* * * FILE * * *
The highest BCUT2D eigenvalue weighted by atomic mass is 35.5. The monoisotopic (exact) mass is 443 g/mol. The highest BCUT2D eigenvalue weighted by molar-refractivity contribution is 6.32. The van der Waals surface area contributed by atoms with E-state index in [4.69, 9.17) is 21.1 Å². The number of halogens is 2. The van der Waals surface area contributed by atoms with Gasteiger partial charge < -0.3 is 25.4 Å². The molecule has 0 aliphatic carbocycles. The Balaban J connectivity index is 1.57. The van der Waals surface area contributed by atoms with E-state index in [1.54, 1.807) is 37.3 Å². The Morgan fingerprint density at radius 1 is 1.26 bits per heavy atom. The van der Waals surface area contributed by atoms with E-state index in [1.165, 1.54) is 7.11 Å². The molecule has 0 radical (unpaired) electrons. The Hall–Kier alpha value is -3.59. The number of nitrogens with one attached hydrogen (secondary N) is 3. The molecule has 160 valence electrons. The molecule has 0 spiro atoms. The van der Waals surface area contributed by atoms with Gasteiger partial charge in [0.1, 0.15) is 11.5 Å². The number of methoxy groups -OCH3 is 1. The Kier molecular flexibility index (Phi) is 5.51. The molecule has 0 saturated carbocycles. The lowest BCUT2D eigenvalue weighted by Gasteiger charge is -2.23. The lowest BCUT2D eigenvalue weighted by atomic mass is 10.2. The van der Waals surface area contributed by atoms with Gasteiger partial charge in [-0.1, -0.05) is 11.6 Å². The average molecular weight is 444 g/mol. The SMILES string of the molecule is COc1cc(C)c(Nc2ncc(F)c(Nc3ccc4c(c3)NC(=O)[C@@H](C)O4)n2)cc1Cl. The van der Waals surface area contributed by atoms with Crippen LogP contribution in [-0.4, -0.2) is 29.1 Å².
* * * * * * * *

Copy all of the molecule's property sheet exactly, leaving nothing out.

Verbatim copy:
The highest BCUT2D eigenvalue weighted by atomic mass is 35.5. The monoisotopic (exact) mass is 443 g/mol. The highest BCUT2D eigenvalue weighted by molar-refractivity contribution is 6.32. The van der Waals surface area contributed by atoms with E-state index in [4.69, 9.17) is 21.1 Å². The number of halogens is 2. The van der Waals surface area contributed by atoms with Gasteiger partial charge < -0.3 is 25.4 Å². The molecule has 0 aliphatic carbocycles. The Balaban J connectivity index is 1.57. The van der Waals surface area contributed by atoms with E-state index in [1.54, 1.807) is 37.3 Å². The Morgan fingerprint density at radius 1 is 1.26 bits per heavy atom. The van der Waals surface area contributed by atoms with E-state index in [1.165, 1.54) is 7.11 Å². The molecule has 0 radical (unpaired) electrons. The Hall–Kier alpha value is -3.59. The number of nitrogens with one attached hydrogen (secondary N) is 3. The molecule has 160 valence electrons. The molecule has 0 spiro atoms. The van der Waals surface area contributed by atoms with Gasteiger partial charge in [0.1, 0.15) is 11.5 Å². The number of methoxy groups -OCH3 is 1. The Kier molecular flexibility index (Phi) is 5.51. The molecule has 0 saturated carbocycles. The lowest BCUT2D eigenvalue weighted by Gasteiger charge is -2.23. The lowest BCUT2D eigenvalue weighted by atomic mass is 10.2. The van der Waals surface area contributed by atoms with Gasteiger partial charge in [-0.1, -0.05) is 11.6 Å². The average molecular weight is 444 g/mol. The SMILES string of the molecule is COc1cc(C)c(Nc2ncc(F)c(Nc3ccc4c(c3)NC(=O)[C@@H](C)O4)n2)cc1Cl. The van der Waals surface area contributed by atoms with Crippen LogP contribution in [-0.4, -0.2) is 29.1 Å².